1. MM, without even listening to the argument I think it is self-evident that if collateral estoppel is to imply that the issues have to be the same.

      However if the parties are the same, that one as claim preclusion – res judicata. Was that the issue even argued?

  4. Is this an uncharacteristically large bunch of petitions for cert in a year?

    The only ones I see having much of a chance to ultimately be acted on in the way the petitioners want are the ones about dmg and the ones about the role of evidence in claim construction.

    1. You don’t think Life Tech has “much of a chance to … ultimately be acted on”, 6? I recall that the Supreme’s have already asked the government to weigh in (tho’ I’m not aware that the government has responded yet to that request).

      1. O well maybe so if they had the gov weight in. I didn’t hear about that one. Though I had thought about maybe adding it to the list anyway since it’s such a hilarious topic.

  5. Transcripts for today’s Supreme Court oral argument in Franchise Tax Board of California v. Hyatt here:

    link to scotusblog.com

    Sovereign immunity nerds unite! Plenty of history and interesting back-and-forth between the Justices and counsel for both sides.

  6. Now and again over the years I’ve noted the similarities in rhetoric (and occasionally, “reasoning”) offered by the proponents of expansive gun rights and the proponents of expansive patent rights. Both groups lean heavily on ridiculously expansive language (the Second Amendment in the former group; 35 USC 101 in the second group) and both groups operate in a bubble world of quasi-religious belief in their “cause” that doesn’t shake even when the predictably negative consequences of their absurd beliefs are piled high right up to their eyebrows.

    In that light, the Supreme Court’s refusal today to hear the complaints of some infantile rambo types who need an assualt rifle to sleep at night was quite interesting. In Heller (2008), when the Supreme Court established a person right to a gun, itnotably failed to clarify exactly what “arms” the government may ban from your neighbor’s closet other than perhaps a “sawed off shotgun” or “a machine gun.” That didn’t seem to bother the gun lovers or their principle lobbying group, the beloved NRA, at the time.

    It seems highly likely that Heller will be the gun law equivalent of State Street Bank. Given the widespread love for projectiles expressed by conspiracy-spewin’ American gun fondlers, however, it’s likely that the pullback from Scalia/Thomas’ nutso jurisprudence will not (unfortunately) be as welcome or rapid as the well-considered retreat from Judge Rich’s patent jurisprudence.

    More here:

    link to scotusblog.com

    1. MM, since the whole point of the right to keep and bear arms is to provide for a militia, I would think that the only arms that are guaranteed to the people are the type of weapons that would be useful in a militia.

      1. The phrase “useful in a militia” could be interpreted to mean just about anything depending on what kind of “militia” is deemed “necessary” to maintain the “security” of a “free State.”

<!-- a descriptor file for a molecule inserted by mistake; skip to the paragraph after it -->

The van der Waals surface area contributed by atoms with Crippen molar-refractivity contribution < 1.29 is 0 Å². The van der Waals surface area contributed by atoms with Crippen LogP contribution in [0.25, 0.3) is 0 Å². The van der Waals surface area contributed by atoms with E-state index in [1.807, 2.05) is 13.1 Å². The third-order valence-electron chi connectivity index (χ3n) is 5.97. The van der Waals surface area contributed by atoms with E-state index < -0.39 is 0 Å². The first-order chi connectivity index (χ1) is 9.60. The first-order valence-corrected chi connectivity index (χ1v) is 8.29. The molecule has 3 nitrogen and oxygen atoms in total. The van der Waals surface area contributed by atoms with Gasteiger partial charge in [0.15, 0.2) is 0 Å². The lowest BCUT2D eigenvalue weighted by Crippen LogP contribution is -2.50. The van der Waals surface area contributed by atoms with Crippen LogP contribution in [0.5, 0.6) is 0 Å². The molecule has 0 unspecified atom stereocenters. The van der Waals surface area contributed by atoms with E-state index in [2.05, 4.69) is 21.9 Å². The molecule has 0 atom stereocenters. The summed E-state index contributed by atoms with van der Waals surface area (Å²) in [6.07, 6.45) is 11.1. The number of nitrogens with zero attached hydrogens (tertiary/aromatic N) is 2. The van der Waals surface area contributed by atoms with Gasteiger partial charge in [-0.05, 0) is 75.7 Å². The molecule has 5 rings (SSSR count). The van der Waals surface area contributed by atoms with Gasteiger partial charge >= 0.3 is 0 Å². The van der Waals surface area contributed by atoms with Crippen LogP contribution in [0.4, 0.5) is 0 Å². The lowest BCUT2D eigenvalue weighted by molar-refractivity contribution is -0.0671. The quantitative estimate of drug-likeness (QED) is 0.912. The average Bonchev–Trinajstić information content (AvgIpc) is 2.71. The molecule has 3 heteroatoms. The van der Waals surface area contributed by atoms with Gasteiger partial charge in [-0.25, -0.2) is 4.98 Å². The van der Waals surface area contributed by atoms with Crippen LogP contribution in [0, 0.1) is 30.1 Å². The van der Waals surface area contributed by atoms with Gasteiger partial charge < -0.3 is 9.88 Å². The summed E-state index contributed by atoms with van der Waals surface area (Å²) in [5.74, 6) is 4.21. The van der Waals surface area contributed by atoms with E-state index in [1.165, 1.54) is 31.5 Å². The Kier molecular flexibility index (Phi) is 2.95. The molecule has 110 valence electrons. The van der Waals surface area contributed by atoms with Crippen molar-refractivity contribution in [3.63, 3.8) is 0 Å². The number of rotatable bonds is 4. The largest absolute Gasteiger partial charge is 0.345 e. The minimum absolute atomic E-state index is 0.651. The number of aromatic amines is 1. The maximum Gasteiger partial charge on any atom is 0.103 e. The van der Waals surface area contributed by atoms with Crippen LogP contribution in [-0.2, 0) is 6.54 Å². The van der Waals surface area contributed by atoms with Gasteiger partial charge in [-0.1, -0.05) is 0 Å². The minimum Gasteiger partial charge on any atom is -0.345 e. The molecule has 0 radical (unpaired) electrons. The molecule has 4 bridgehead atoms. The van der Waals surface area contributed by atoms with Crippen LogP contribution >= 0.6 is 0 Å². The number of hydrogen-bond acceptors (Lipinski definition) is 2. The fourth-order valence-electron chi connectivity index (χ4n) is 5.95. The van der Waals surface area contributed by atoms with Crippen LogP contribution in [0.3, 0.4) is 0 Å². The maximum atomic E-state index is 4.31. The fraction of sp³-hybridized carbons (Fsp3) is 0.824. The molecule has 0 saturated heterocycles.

But regardless, the Second makes it plain that the “right of the people to keep and bear arms shall not be infringed.”

        It’s about as absurdly awful a piece of writing as “whoever invents any new and useful process may obtain a patent”. Worthless junk written by thoughtless clueless people who lacked the ability to think ahead or understand history itself. Hooray Framers!

        1. Possibly, MM. But were the not trying to put this into our constitution?

          “That the subjects …. may have arms for their defence suitable to their conditions and as allowed by law;”

          English bill of rights.

          What is this bit “suitable to their conditions” and “as allowed by law?”

          This does seem to suggest that the right they were looking to maintain was the right of self defense and to hunt. The militia bit throws one off.

          1. Ned: were the not trying to put this into our constitution?

            “That the subjects …. may have arms for their defence suitable to their conditions and as allowed by law;”

            If that’s what the Framers were trying to put in, they kinda messed up the attempt just a tad, wouldn’t you say?

            Regardless, I’m chuckling further as the gun lovers are now chastising their critics for “not understanding the technology” (e.g., “you don’t know even know what an assault rifle is nyah nyah so you can’t participate in the discussion about my awesome freedoms!”). It’s all so very familiar.

            1. MM, I think the Supremes would read this in because a principal reason they came out the way they did in the Heller case was because this was in the English Bill of Rights.

  7. Regarding the travails of Saint Arunachalam, the “little guy” who just can’t get a break but is oh-so-deserving of the enormous wealth that has been taken from her by those bad ol’ “copyists”:

    link to law360.com

    Arunachalam has been in patent litigation for years, with her company WebExchange accusing Allstate Corp., Dell Inc. and FedEx Corp. of infringing patents and with Pi-Net charging banks with infringement, court records show.